The world’s largest concentration of wealth is in the New York City metropolitan area, yet the region contains many under-resourced cities, including Newark. What historical factors created this division between low-income Newark and its wealthy neighbors along lines of race, housing, income and social class?
The agents of change are more complex and nuanced than a simple narrative of redlining and white flight following the 1967 uprising. From discriminatory actions by the Federal Housing Administration and highways that carved through the urban fabric, to suburbs that pulled middle-class families away from Newark and factories that relocated outside of the city, contemporary poverty in Newark was more than a century in the making.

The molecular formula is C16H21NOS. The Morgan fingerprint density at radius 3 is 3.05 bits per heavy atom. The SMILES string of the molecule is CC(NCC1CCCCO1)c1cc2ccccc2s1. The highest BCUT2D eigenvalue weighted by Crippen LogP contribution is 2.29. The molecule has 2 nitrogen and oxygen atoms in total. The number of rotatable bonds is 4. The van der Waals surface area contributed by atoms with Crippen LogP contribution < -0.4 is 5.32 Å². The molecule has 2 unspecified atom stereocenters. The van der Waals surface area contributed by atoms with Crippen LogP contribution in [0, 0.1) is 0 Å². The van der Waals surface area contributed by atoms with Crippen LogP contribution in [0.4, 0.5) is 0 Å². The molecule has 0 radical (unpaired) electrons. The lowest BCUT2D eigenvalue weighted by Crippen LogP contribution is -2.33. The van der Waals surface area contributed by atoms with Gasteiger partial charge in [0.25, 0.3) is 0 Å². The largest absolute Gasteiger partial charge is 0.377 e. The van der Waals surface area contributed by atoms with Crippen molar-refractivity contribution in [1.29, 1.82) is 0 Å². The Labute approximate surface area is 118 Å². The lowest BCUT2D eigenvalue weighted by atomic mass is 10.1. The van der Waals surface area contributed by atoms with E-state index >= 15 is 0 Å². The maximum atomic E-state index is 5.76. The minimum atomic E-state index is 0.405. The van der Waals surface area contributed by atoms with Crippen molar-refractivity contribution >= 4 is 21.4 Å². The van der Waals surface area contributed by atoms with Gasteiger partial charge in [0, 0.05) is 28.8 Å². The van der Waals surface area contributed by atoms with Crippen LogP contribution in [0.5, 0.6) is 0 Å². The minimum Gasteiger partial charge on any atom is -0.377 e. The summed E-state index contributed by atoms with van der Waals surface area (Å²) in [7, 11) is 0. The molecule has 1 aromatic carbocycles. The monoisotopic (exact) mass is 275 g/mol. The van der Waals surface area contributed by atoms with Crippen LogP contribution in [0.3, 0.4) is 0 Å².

Drawing from the archives of the Newark Public Library, this presentation examines the range of challenges Newark faces and how the city overcomes. This is a Newark History Society program, co-sponsored by NJPAC and the Newark Public Library. Light refreshments will be served.
The presenter is Myles Zhang, urban historian and doctoral candidate at the University of Michigan in Ann Arbor.
Join us VIRTUALLY